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Potassium and Cardiac Function

by
author image Mala Srivastava
Mala Srivastava covers health and business for several online publications. She holds a Master of Science in microbiology from India's HNB Garhwal University and a Master of Pharmaceutical Business Management from ICFAI University.
Potassium and Cardiac Function
Nurse checking a man's blood pressure Photo Credit moodboard/moodboard/Getty Images

Potassium helps regulate mineral and water balance throughout your body. Your heart, like the other organs in your body, needs potassium to function properly. According to Colorado State University Extension, increased consumption of potassium has been associated with a decreased risk of death due to cardiovascular disease. Unfortunately, most Americans consume less than the recommended amount of potassium.

Potassium and the Pulse

Potassium occurs generally in the fluid inside cells, whereas sodium usually resides in the fluid outside cells. The potassium ion concentration is 30 times higher inside cells than outside. In contrast, the sodium ion concentration is 10 times lower inside cells than outside. Differences in the concentration of potassium and sodium ions generate an electrochemical gradient called the membrane potential. Ion pumps in your cell membrane, particularly the sodium-potassium pump, maintain the cell membrane potential by moving sodium ions out of the cell and pumping potassium ions into the cell. Regulation of the cell membrane potential is vital for nerve impulse transmission and cardiac function.

Normal Ranges

The normal potassium level in your blood should be between 3.5 and 5.0 milliequivalents per liter. If your potassium levels drop too low or get too high, you may develop cardiac arrhythmias -- abnormal heart rhythms -- that can be dangerous. Low potassium levels -- known as hypokalemia -- are a result of excessive loss of potassium from metabolic disturbances, use of certain diuretics, prolonged vomiting or kidney disease. On the other hand, high potassium levels -- known as hyperkalemia -- occur when potassium builds up in your body faster than your kidneys can remove it. Acute or chronic kidney failure or taking potassium-sparing diuretics causes hyperkalemia. Abnormal potassium levels negatively affect your cardiac function and can lead to cardiac arrest, so you should follow your doctor’s directions carefully.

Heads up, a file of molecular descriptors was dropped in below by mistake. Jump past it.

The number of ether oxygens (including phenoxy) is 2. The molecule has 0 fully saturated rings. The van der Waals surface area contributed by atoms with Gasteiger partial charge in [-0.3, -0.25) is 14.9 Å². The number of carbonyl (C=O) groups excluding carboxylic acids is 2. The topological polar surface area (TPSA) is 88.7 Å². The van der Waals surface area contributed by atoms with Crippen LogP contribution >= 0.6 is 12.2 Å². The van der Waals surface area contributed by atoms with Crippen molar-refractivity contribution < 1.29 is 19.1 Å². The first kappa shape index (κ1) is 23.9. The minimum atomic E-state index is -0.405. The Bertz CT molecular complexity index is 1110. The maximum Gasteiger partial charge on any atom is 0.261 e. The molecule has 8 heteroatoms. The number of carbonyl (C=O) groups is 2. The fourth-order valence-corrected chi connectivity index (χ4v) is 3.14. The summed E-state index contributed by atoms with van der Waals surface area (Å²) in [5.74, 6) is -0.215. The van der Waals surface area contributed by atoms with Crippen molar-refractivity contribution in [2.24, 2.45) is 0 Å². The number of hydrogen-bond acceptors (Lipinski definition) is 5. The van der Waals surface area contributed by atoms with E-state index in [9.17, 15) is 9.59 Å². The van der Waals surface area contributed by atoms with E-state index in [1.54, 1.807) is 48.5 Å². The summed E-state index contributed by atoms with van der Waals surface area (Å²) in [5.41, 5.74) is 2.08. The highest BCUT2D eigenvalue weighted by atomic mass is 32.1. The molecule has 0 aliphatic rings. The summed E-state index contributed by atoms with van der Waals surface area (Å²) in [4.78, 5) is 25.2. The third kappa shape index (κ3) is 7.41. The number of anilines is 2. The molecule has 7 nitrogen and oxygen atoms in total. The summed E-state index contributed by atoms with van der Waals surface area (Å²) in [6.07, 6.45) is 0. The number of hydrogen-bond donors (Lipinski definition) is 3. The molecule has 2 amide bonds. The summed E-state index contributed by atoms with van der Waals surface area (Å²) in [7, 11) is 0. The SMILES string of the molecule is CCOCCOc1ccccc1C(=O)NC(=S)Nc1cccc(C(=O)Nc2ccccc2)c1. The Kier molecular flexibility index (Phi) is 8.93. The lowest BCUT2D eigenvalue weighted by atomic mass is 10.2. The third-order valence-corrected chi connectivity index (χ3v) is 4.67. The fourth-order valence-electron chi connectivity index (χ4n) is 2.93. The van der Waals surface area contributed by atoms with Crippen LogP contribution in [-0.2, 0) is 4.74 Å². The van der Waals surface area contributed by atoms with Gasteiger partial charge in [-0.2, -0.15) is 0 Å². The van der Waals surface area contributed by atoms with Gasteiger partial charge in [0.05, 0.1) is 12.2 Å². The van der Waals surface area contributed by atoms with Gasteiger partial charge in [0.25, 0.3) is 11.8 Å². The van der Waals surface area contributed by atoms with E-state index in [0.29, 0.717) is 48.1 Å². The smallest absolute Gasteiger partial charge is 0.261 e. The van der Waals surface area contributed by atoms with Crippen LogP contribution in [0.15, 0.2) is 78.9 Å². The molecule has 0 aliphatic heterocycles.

Blood Pressure Regulation

If you consume a diet high in sodium and low in potassium, you may experience high blood pressure, also called hypertension. Sodium raises your blood pressure, because it causes your body to retain excess fluid, which puts extra workload on your heart. High blood pressure can hurt your arteries and lead to a heart attack and heart failure, according to the American Heart Association. Research suggests that increasing potassium intake may protect against elevated blood pressure by increasing urinary sodium excretion, notes Colorado State University Extension.

Daily Requirements of Potassium

Consuming the daily recommended amount of potassium can help keep your heart healthy. Adults 19 years and older need to consume 4,700 milligrams of potassium per day, the Linus Pauling Institute states. The recommended daily requirements change for breast-feeding women, however. Nursing mothers need to increase their potassium intake to 5,100 milligrams per day.

Dietary Sources

To keep your heart beating at a steady pace, add foods high in potassium to your diet. Potatoes are one of the excellent sources of potassium, providing about 926 milligrams per one medium baked potato with the skin on. One medium banana contains about 422 milligrams of potassium. Eating 1/2 cup of dried plums will provide you with 637 milligrams of potassium. One medium orange offers nearly 237 milligrams of potassium, 6 fluid ounces of tomato juice has 417 milligrams and 1/2 cup of cooked spinach provides about 420 milligrams.

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